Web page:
Posts in Bible
You Need Alone Time

In this episode of Praying Well, I talk about the serious need that each of us has for alone time. Call it thinking time, time with God, or interior time- breaking from the everyday pace of life has never been more important.

The Why of Alone Time

Rather than filling all of your time with others or with the noise of technology, each of us needs alone time. Here are just a few of the “why’s” behind alone time:

  • Because our world is increasingly noisy due to social media and technology

  • Because solitude is elusive, scary and looked down upon (i.e. it’s not seen as “fun”)

  • Because Jesus himself took time alone to pray (see Mark 1:35)

The When of Alone Time

If you’re not sure when you can actually get some alone time, try the following:

  • Early in the morning

  • During your commute to work

  • When you are running errands

  • Late at night

  • When you are working out

  • When you are outside in nature

I know, some of you may be saying, “Mike, you don’t understand. My days start early and end late. There is literally no down time!” This is a lie we often tell ourselves. You have 15 minutes that you can carve out for God. I do too.

Is Alone Time Prayer Time?

This is an important question. Just spending time in solitude is not necessarily prayer time. For example, you could be out and about, running errands and listening to sports talk radio all the while. That’s time by yourself but probably wouldn’t constitute true alone time. 

Rather, quality alone time with God integrates prayer with time. For example, you need to weed your garden and you say a prayer at the start of it, thanking God for nature and the beauty of the outdoors. Then, while you are working, you are thinking of spiritual things and talking to God. This might be out loud on interiorly. The key is that you’ve “located” your time within God’s providence. It’s His time. You are participating in it. A quiet atmosphere helps. Things don’t have to be totally quiet but less noise is always a good thing.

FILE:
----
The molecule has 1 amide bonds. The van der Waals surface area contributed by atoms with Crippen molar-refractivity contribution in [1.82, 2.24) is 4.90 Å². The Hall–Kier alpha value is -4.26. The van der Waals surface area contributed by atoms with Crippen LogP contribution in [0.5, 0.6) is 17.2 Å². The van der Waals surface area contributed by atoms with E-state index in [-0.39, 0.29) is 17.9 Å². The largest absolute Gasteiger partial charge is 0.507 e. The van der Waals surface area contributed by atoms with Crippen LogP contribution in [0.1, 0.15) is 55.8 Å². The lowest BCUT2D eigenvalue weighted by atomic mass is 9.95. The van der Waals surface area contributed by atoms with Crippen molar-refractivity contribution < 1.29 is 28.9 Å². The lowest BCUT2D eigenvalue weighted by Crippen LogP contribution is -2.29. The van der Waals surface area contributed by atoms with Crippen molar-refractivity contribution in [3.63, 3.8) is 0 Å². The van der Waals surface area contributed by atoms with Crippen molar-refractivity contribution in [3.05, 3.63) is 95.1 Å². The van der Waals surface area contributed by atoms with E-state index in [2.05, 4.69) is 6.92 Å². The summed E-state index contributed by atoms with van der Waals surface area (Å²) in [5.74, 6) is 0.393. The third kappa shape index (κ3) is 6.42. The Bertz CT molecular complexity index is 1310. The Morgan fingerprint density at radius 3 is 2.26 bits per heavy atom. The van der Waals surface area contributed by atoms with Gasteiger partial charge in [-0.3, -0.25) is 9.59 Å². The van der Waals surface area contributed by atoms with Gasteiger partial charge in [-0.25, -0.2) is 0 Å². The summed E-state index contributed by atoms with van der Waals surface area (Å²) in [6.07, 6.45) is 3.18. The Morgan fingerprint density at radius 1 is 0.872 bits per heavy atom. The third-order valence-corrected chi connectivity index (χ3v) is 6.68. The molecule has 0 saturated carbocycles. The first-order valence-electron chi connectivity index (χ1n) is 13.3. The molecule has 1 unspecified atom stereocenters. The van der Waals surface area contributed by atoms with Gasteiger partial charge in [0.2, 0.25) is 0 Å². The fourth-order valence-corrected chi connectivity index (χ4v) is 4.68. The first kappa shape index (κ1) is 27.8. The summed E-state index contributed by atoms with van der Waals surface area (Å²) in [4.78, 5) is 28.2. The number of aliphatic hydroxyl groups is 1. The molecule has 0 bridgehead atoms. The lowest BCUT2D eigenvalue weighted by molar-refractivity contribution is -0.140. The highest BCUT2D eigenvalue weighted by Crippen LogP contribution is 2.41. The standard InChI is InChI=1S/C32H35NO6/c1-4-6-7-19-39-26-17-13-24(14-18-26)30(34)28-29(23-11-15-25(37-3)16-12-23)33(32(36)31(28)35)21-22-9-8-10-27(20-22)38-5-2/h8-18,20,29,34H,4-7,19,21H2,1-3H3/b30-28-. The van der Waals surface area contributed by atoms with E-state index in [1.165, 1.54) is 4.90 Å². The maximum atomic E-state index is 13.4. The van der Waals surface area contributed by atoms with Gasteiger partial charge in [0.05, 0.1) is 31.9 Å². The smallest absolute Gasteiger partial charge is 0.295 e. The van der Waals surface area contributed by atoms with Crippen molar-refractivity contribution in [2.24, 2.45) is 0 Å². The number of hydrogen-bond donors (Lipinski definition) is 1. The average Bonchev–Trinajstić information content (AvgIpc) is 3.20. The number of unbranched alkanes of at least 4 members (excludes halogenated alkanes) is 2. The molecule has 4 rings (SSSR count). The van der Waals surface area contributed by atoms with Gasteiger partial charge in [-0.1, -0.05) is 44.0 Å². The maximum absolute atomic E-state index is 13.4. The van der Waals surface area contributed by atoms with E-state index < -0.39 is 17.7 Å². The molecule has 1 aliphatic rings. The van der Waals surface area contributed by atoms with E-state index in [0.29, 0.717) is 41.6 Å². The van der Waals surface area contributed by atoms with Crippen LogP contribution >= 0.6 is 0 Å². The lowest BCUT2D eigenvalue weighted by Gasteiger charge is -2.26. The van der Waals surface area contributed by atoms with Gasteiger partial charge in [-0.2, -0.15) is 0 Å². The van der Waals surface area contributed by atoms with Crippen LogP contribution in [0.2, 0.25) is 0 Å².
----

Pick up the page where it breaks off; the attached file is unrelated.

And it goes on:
Following Up

You’ve read this post and you’re already thinking of the busy details of your day. Still, you want to incorporate more alone time in your schedule. What to do? I suggest scheduling your alone time with God right now. Is there a 15 minute block that you can pencil in and just “be” with God? Even a small window of time can be helpful.

Worried About a Boring Sermon or Homily?

Bad preaching is a real problem in the Christian church. Without understating the difficulty of delivering a message to a diverse audience, preaching is hard. Imagine giving a talk to both young children and senior citizens… at the same time. Not easy.

With that said, here’s a trick that I’ve learned when it comes to matching your prayer life with the routine of listening to a homily. During your morning prayer time, go over the readings of the day (for Catholics, this refers to the Bible readings that will be featured in the daily Mass). Read these slowly and let God show you what stands out. Then, imagine yourself delivering the homily or sermon. Imagine nodding heads as they listen to you and make meaning for themselves out of the readings.

I’ve used this technique for years, not because I see myself as a better preacher than the priests in my parish. Rather, envisioning a homily coming out of my mouth makes the readings come alive. New ideas form. Insights emerge. I see myself communicating God’s word to others.